Side effects associated with the use of immunotherapy agents in BC have been consisted with those expected for this drug class. None of monotherapy trials with immunotherapy in mTNBC had improved median PFS more than historical chemotherapy regimens. A small group of patients benefits from immune-checkpoint inhibitor therapy, so predictive biomarkers are needed. Current efforts focus on developing immunotherapy combinations that can transform non-responder tumors to responders.


There are two groups of DNA repair pathways depending on the existence of single-strand (SSB) or double-strand breaks (DSB). The first ones are repaired by nucleotide excision repair, base excision repair (BER) or mismatch repair, whereas DSB are repaired by nonhomologous end-joining and homologous recombination (HR) mechanisms[55].  BRCA 1/2  are tumor-supressor genes that encode proteins with multiple functions in cells, including a key role in the homologous recombination pathway. BRCA1 and BRCA 2 mutations were identified as causative of hereditary breast and ovarian cancers more than 20 years ago[56,57].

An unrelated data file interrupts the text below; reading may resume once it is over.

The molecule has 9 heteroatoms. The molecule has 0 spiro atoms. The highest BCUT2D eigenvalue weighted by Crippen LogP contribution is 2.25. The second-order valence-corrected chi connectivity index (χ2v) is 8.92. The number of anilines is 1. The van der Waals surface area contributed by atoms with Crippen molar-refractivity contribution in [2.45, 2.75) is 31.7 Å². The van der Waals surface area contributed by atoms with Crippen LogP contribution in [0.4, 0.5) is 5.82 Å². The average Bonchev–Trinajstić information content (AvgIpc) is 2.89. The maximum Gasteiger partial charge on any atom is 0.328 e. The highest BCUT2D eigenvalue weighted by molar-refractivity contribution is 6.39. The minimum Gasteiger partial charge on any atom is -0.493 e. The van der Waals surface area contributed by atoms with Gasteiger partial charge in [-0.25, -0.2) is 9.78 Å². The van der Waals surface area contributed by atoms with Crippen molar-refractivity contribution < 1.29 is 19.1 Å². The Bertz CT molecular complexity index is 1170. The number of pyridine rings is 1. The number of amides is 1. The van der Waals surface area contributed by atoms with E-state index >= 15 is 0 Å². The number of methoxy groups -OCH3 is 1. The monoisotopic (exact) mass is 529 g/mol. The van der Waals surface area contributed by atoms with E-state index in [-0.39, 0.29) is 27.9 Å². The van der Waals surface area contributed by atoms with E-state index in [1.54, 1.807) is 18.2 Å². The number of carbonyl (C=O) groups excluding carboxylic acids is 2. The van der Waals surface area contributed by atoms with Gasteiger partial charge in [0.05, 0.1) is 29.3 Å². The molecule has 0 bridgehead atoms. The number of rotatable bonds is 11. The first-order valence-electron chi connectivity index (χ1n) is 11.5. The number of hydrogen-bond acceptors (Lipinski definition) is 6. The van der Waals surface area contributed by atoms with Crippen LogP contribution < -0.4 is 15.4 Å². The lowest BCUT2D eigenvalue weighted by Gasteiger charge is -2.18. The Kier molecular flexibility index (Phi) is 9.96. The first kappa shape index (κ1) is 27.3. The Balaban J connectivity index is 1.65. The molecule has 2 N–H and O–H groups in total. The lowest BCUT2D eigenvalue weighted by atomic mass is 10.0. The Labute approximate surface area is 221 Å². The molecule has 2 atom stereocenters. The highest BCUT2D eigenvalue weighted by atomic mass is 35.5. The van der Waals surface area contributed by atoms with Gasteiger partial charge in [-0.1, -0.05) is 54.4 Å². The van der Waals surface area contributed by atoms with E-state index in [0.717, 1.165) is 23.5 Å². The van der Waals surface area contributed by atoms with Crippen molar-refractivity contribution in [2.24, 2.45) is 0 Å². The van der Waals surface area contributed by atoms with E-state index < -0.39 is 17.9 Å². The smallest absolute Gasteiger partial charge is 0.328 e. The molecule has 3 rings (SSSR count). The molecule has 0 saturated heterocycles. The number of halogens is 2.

Prevalence of BRCA 1/2 mutations is below 5% in unselected breast cancer populations. Whereas breast carcinomas in BRCA2 mutation carriers frequently show expression of hormone receptors, most of tumors associated to a BRCA1 mutation display a triple negative breast cancer (TNBC) profile[58]. Identification of BRCA1 mutations in the TNBC population reaches percentages higher than 10-15% in several case-series[59-61]. Furthermore, a small proportion of  BRCA1/2-negative TNBCs show a deficiency in DNA repair via homologous recombination, a phenotype known as BRCAness. Different mechanisms for BRCAness have been described, as defects in other genes that modulate HR, epigenetic BRCA1 promoter hypermethylation or somatic mutations in BRCA1/2[62,63].